This European City Center is Transforming into an Open Air Café!

The old town in tourist-friendly Vilnius, Lithuania, is about to become even more Instagram-worthy.

(MNStudio /

Every year, thousands of tourists flock to Senamiestis, the quaint old town of Vilnius, Lithuania’s capital. Boasting classical architecture, cobblestone streets, and countless cafes, restaurants, and bakeries, the UNESCO World Heritage site is a major Instagram hotspot and widely considered one of the prettiest places on the planet. 

This year has been different, as flights around the world have been grounded and borders sealed, leading to a significant drop in tourists to Vilnius. But as restrictions are eased and Lithuania’s Tourism Ministry plans for the return of visitors, municipal officials have unveiled an ingenious initiative for restoring Vilnius’ cafe culture in a way that keeps visitors and locals safe. 

Vilnius’ mayor, Remigijus Šimašius, announced that cafe owners could apply to use public spaces to set up tables, enabling them to reopen for business while still adhering to social distancing guidelines that require diners to be seated at least six feet apart.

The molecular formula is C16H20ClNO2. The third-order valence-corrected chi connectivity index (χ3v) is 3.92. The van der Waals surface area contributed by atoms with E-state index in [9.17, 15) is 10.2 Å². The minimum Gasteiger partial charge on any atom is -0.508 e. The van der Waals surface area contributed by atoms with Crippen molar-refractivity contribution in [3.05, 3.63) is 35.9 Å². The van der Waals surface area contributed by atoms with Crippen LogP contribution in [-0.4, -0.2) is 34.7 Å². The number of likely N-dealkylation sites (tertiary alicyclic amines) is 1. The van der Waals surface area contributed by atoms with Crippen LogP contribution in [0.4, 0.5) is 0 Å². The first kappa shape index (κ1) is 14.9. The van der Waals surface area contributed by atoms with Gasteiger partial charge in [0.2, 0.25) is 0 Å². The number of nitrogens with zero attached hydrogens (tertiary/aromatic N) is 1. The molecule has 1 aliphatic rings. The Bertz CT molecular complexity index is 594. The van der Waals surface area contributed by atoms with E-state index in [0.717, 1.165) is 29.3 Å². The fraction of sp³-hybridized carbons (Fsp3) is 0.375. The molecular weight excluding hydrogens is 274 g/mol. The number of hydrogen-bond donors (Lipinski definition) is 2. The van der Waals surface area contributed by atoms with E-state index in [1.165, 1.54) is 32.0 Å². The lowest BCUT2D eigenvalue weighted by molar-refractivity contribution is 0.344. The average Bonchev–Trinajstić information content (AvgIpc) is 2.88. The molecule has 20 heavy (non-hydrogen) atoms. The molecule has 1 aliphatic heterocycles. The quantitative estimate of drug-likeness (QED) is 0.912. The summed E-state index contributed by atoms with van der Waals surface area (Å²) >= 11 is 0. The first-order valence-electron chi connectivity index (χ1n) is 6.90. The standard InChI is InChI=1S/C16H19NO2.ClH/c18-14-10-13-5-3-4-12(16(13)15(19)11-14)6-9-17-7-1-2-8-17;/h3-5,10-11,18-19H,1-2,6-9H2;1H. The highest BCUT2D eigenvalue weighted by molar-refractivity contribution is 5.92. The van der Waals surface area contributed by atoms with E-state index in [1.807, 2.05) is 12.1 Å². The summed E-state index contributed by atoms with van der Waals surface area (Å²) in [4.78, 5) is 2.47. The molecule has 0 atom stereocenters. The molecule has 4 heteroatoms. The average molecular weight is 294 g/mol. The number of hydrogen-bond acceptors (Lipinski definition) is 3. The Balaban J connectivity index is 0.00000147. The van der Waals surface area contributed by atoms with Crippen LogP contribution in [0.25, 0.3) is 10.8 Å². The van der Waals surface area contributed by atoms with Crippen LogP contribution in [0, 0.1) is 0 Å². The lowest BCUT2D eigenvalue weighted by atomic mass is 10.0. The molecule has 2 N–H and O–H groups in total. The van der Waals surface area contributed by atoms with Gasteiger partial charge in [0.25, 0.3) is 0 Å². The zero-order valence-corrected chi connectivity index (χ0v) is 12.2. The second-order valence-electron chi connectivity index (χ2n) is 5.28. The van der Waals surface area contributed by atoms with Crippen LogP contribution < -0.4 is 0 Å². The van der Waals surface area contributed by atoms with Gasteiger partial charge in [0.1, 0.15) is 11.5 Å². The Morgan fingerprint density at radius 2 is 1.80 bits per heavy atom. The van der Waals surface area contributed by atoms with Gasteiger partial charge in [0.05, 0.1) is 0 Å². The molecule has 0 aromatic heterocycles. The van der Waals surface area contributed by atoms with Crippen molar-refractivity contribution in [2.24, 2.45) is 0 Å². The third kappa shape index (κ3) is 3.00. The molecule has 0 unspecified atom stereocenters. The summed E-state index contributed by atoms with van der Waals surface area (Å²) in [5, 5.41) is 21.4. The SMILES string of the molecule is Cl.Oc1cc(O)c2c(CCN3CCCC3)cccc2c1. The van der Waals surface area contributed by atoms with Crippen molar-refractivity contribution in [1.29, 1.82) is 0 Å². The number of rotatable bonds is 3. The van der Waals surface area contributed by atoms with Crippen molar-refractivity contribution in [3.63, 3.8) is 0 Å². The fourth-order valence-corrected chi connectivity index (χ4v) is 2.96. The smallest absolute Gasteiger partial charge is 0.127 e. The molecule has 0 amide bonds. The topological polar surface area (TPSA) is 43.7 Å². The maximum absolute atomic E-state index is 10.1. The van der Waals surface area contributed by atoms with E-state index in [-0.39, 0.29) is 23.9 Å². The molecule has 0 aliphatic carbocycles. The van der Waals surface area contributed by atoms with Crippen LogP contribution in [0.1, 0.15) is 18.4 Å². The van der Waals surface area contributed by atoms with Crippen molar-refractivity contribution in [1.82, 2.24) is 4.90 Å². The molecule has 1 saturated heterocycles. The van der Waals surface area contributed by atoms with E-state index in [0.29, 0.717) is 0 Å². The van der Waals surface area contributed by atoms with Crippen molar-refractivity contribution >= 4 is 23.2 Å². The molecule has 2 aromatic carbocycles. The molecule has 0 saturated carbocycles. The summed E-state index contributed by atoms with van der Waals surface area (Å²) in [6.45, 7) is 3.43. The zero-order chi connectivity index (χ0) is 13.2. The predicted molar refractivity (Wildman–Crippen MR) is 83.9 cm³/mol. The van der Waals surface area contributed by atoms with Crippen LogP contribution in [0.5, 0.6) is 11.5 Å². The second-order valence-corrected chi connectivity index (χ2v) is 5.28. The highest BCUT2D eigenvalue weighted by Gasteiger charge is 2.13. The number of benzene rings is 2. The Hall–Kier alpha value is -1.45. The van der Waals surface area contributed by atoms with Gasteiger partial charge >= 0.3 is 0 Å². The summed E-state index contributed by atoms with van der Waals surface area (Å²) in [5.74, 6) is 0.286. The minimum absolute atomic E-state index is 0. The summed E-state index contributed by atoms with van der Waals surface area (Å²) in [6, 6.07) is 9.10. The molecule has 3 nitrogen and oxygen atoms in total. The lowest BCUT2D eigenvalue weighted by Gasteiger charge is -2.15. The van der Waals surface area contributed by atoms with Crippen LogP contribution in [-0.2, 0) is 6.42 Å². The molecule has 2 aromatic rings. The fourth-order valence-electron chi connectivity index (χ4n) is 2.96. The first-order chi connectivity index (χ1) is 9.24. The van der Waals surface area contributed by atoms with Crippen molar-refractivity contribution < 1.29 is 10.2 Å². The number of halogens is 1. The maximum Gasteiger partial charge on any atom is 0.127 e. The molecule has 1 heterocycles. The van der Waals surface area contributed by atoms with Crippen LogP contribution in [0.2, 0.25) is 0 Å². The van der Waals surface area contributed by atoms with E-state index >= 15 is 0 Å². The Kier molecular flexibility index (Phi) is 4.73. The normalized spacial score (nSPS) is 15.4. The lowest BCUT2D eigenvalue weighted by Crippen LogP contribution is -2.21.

“Plazas, squares, streets – nearby cafes will be allowed to set up outdoor tables free of charge this season and thus conduct their activities during quarantine,” said Šimašius. “Just open up, work, retain jobs and keep Vilnius alive.”

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The plan was warmly received by business owners. In just a few days, more than 160 cafe and restaurant owners applied to join the program. Eighteen areas in the city, including Cathedral Square, are available for seating patrons, with more zones expected to be added as demand increases and the peak summer season begins.

“Vilnius’ offer to help our cafés and restaurants came just in time,” said Evada Šiškauskien?, the head of the Lithuanian Association of Hotels and Restaurants. “This additional space will help them accommodate more visitors and bring life back to the city streets without violating security requirements.”

Similar ideas are being floated for cities across the world. “Los Angeles should take inspiration from Vilnius’ willingness to experiment with public spaces,” wrote Kerry Cavanaugh in the Los Angeles Times. The sunny southern California city, known for its excellent year round weather, is an ideal setting for al fresco dining on a mass scale.  

Local media reported that Tel Aviv is also preparing to launch an initiative turning public spaces into giant open air cafes. The city’s mayor, Ron Huldai, has offered restaurants the use of iconic Rabin Square, where several hundred diners can be seated.

“Of course, the top priority remains safety for all,” said Šimašius. Lithuania’s Health Ministry still requires people to don face masks in public. Limits on the number of people in shops at one time, as well as distance between diners, remain in place. But the creative move to open up Vilnius’ public spaces to restaurant patrons is a welcome step towards a return to normalcy.

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